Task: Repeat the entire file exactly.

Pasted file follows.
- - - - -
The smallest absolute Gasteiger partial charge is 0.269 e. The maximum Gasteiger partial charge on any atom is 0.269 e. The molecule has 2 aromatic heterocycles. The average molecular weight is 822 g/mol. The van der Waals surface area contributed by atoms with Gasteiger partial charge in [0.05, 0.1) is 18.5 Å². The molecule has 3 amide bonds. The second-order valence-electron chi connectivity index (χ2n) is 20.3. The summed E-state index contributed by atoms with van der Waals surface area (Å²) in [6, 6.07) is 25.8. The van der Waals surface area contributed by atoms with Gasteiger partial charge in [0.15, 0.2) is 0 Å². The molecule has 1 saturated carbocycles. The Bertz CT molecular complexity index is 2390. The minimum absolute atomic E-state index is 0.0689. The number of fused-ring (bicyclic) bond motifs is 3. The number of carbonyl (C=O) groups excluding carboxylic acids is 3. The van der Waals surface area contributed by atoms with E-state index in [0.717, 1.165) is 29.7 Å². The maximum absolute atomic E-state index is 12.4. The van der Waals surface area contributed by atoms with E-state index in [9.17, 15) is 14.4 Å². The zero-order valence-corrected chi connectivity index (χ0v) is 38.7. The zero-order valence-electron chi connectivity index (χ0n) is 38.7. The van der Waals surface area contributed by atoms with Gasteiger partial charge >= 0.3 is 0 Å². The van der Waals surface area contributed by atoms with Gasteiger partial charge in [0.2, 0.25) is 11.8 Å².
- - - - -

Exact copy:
The smallest absolute Gasteiger partial charge is 0.269 e. The maximum Gasteiger partial charge on any atom is 0.269 e. The molecule has 2 aromatic heterocycles. The average molecular weight is 822 g/mol. The van der Waals surface area contributed by atoms with Gasteiger partial charge in [0.05, 0.1) is 18.5 Å². The molecule has 3 amide bonds. The second-order valence-electron chi connectivity index (χ2n) is 20.3. The summed E-state index contributed by atoms with van der Waals surface area (Å²) in [6, 6.07) is 25.8. The van der Waals surface area contributed by atoms with Gasteiger partial charge in [0.15, 0.2) is 0 Å². The molecule has 1 saturated carbocycles. The Bertz CT molecular complexity index is 2390. The minimum absolute atomic E-state index is 0.0689. The number of fused-ring (bicyclic) bond motifs is 3. The number of carbonyl (C=O) groups excluding carboxylic acids is 3. The van der Waals surface area contributed by atoms with E-state index in [0.717, 1.165) is 29.7 Å². The maximum absolute atomic E-state index is 12.4. The van der Waals surface area contributed by atoms with E-state index in [9.17, 15) is 14.4 Å². The zero-order valence-corrected chi connectivity index (χ0v) is 38.7. The zero-order valence-electron chi connectivity index (χ0n) is 38.7. The van der Waals surface area contributed by atoms with Gasteiger partial charge >= 0.3 is 0 Å². The van der Waals surface area contributed by atoms with Gasteiger partial charge in [0.2, 0.25) is 11.8 Å².